GALANGAL, formerly written "galingale," and sometimes "garingal," rhizoma galangae (Arab. Kholínjan;  Ger. Galgantwurzel; Fr. Racine de Galanga), a drug, now obsolete, with an aromatic taste like that of mingled ginger and pepper. Lesser galangal root, radix galangae minoris, the ordinary galangal of commerce, is the dried rhizome of Alpinia officinarum, a plant of the natural order Zingiberaceae, growing in the Chinese island of Hainan, where it is cultivated, and probably also in the woods of the southern provinces of China. The plant is closely allied to Alpinia calcarata, the rhizome of which is sold in the bazaars of some parts of India as a sort of galangal. Its stems attain a length of about 4 ft., and its leaves are slender, lanceolate and light-green, and have a hot taste; the flowers are white with red veins, and in simple racemes; the roots form dense masses, sometimes more than a foot in diameter; and the rhizomes grow horizontally, and are in. or less in thickness. Galangal seems to have been unknown to the ancient Greeks and Romans, and to have been first introduced into Europe by Arabian physicians. It is mentioned in the writings of Ibn Khurdádbah, an Arabian geographer who flourished in the latter half of the 9th century, and "gallengar" (gallingale or galangal) is one of the ingredients in an Anglo-Saxon receipt for a "wen salve" (see O. Cockayne, Saxon Leechdoms, vol. iii. p. 13). In the middle ages, as at present in Livonia, Esthonia and central Russia, galangal was in esteem in Europe both as a medicine and a spice, and in China it is still employed as a therapeutic agent. Its chief consumption is in Russia, where it is used as a cattle-medicine, and as a flavouring for liqueurs.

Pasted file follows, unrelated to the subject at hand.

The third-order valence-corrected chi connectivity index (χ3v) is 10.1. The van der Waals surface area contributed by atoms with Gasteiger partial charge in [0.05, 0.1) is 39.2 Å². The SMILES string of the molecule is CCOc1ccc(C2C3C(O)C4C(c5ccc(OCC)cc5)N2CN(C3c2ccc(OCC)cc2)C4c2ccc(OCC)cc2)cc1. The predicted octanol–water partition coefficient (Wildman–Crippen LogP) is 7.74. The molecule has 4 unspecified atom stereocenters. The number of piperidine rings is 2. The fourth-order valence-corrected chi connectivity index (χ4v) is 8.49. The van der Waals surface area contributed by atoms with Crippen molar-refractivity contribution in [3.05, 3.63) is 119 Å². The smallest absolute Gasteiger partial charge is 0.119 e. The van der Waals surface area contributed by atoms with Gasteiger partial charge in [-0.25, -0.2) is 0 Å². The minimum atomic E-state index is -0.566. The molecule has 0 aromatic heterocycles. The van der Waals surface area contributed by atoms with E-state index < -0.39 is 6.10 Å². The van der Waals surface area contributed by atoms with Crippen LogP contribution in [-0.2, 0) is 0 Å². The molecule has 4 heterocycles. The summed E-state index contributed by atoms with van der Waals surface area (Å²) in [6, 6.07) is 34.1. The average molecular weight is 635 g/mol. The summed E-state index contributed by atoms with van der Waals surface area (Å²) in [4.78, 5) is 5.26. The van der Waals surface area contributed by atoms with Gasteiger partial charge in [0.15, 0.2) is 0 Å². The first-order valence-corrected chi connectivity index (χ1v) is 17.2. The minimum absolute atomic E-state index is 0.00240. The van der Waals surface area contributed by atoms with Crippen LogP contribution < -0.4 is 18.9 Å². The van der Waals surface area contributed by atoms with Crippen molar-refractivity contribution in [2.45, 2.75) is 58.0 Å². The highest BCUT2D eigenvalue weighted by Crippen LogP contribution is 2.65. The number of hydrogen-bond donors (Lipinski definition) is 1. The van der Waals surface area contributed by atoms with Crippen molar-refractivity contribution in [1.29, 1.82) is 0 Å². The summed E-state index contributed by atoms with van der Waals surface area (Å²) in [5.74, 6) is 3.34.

Apparently derived from the Chinese Kau-liang-Kiang, i.e. Kau-liang ginger, the term applied by the Chinese to galangal, after the prefecture Kau-chau fu in Canton province, formerly called Kau-liang (see F. Porter Smith, Contrib. to the Materia Medica ... of China, p. 9, 1871).
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Note - this article incorporates content from Encyclopaedia Britannica, Eleventh Edition, (1910-1911)